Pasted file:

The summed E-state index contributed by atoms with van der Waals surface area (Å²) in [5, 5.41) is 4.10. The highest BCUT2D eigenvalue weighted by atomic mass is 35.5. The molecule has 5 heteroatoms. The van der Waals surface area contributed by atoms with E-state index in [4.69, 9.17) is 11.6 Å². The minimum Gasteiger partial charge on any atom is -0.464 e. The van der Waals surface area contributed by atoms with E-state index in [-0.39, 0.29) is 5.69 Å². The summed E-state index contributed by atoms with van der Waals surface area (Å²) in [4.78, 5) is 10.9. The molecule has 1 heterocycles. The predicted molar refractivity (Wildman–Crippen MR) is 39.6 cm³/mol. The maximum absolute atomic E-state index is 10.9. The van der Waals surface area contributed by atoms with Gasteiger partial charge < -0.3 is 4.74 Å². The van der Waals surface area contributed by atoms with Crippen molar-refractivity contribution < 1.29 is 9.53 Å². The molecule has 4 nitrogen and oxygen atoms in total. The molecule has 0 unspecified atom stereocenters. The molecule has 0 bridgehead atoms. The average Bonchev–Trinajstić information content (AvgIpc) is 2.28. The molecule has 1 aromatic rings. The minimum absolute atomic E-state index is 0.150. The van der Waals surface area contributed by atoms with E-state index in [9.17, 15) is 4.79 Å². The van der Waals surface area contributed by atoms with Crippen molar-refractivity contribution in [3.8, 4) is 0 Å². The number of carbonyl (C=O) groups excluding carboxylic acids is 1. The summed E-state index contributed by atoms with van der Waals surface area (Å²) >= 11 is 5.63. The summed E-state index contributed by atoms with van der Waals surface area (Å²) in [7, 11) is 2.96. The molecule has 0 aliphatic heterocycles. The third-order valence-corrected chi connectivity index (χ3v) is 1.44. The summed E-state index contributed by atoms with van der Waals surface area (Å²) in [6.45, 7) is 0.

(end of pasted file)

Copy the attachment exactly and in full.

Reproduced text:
The summed E-state index contributed by atoms with van der Waals surface area (Å²) in [5, 5.41) is 4.10. The highest BCUT2D eigenvalue weighted by atomic mass is 35.5. The molecule has 5 heteroatoms. The van der Waals surface area contributed by atoms with E-state index in [4.69, 9.17) is 11.6 Å². The minimum Gasteiger partial charge on any atom is -0.464 e. The van der Waals surface area contributed by atoms with E-state index in [-0.39, 0.29) is 5.69 Å². The summed E-state index contributed by atoms with van der Waals surface area (Å²) in [4.78, 5) is 10.9. The molecule has 1 heterocycles. The predicted molar refractivity (Wildman–Crippen MR) is 39.6 cm³/mol. The maximum absolute atomic E-state index is 10.9. The van der Waals surface area contributed by atoms with Gasteiger partial charge < -0.3 is 4.74 Å². The van der Waals surface area contributed by atoms with Crippen molar-refractivity contribution < 1.29 is 9.53 Å². The molecule has 4 nitrogen and oxygen atoms in total. The molecule has 0 unspecified atom stereocenters. The molecule has 0 bridgehead atoms. The average Bonchev–Trinajstić information content (AvgIpc) is 2.28. The molecule has 1 aromatic rings. The minimum absolute atomic E-state index is 0.150. The van der Waals surface area contributed by atoms with E-state index in [9.17, 15) is 4.79 Å². The van der Waals surface area contributed by atoms with Crippen molar-refractivity contribution in [3.8, 4) is 0 Å². The number of carbonyl (C=O) groups excluding carboxylic acids is 1. The summed E-state index contributed by atoms with van der Waals surface area (Å²) >= 11 is 5.63. The summed E-state index contributed by atoms with van der Waals surface area (Å²) in [7, 11) is 2.96. The molecule has 0 aliphatic heterocycles. The third-order valence-corrected chi connectivity index (χ3v) is 1.44. The summed E-state index contributed by atoms with van der Waals surface area (Å²) in [6.45, 7) is 0.